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Hydrocarbon poisoning

William J Lewander, MD
Alfred Aleguas, Jr, BS Pharm, PharmD, DABAT, FAACT
Section Editor
Michele M Burns, MD, MPH
Deputy Editor
James F Wiley, II, MD, MPH


This topic will discuss hydrocarbon poisoning. Inhalant abuse in children and adolescents is discussed separately. (See "Inhalant abuse in children and adolescents".)


Hydrocarbon ingestion accounts for one to two percent of non-pharmaceutical exposures in children younger than six years of age reported to United States poison control centers [1]. Although rare, hydrocarbon aspiration may cause death secondary to respiratory failure. Hydrocarbons were implicated in almost 5 percent of all single substance fatalities in this pediatric population [1]. Gasoline, chlorofluorocarbon propellants, motor oils, lighter fluid/naphtha, lamp oil, and mineral spirits, are the most commonly ingested substances [1]. In young children, the ingestion typically occurs as a result of exploratory behavior. Frequently, the hydrocarbon is unsecured or improperly stored in a drinking container (eg, soda bottle). Moderate or major toxic effects are associated most commonly with ingestions of lamp oil, kerosene, lighter fluid, and/or naphtha [2,3]. Toxicity in adolescents often arises from inhalant abuse of hydrocarbons. (See "Inhalant abuse in children and adolescents".)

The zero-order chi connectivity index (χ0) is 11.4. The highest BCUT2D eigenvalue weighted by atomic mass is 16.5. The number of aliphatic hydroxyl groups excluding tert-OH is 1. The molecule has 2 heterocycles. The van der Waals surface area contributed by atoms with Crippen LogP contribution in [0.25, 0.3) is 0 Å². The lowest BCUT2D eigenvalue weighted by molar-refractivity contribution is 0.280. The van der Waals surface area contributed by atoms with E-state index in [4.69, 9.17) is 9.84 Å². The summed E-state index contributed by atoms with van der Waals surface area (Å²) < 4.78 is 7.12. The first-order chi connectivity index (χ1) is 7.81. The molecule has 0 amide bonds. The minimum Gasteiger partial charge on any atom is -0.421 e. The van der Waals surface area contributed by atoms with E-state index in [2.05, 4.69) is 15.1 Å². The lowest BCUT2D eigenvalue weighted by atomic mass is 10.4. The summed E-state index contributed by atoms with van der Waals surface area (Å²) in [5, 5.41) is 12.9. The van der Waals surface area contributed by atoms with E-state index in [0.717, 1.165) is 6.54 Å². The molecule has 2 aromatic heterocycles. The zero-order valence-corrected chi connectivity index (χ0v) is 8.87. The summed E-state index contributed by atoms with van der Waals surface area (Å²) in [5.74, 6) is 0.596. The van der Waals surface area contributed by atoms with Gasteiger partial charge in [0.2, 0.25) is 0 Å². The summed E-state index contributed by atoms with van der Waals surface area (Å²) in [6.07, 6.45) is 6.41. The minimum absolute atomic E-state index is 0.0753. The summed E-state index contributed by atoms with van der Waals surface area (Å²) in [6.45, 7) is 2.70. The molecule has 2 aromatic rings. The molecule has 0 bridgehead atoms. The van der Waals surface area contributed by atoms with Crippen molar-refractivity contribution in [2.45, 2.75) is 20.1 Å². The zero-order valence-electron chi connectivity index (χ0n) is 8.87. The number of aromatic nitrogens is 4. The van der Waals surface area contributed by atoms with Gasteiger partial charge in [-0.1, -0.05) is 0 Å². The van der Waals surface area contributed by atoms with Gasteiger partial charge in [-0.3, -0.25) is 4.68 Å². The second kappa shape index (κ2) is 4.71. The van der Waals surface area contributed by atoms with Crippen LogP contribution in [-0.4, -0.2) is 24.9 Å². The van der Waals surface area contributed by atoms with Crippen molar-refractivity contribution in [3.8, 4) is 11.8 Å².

Product safety — Since 2001, the United States consumer product safety commission has required child-resistant packaging for products that have low viscosity and contain ≥10 percent hydrocarbon by weight (table 1) [4]. In 1997, the European Union attempted to minimize lamp oil aspiration by setting standards for viscosity and surface tension, the main determinants of aspiration risk. A follow-up study in 2005 showed no effect on number or severity of hydrocarbon aspiration in the years since the directive [5].


The four structural classes of hydrocarbons are:

Aromatic hydrocarbons

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Literature review current through: Nov 2017. | This topic last updated: Apr 25, 2017.
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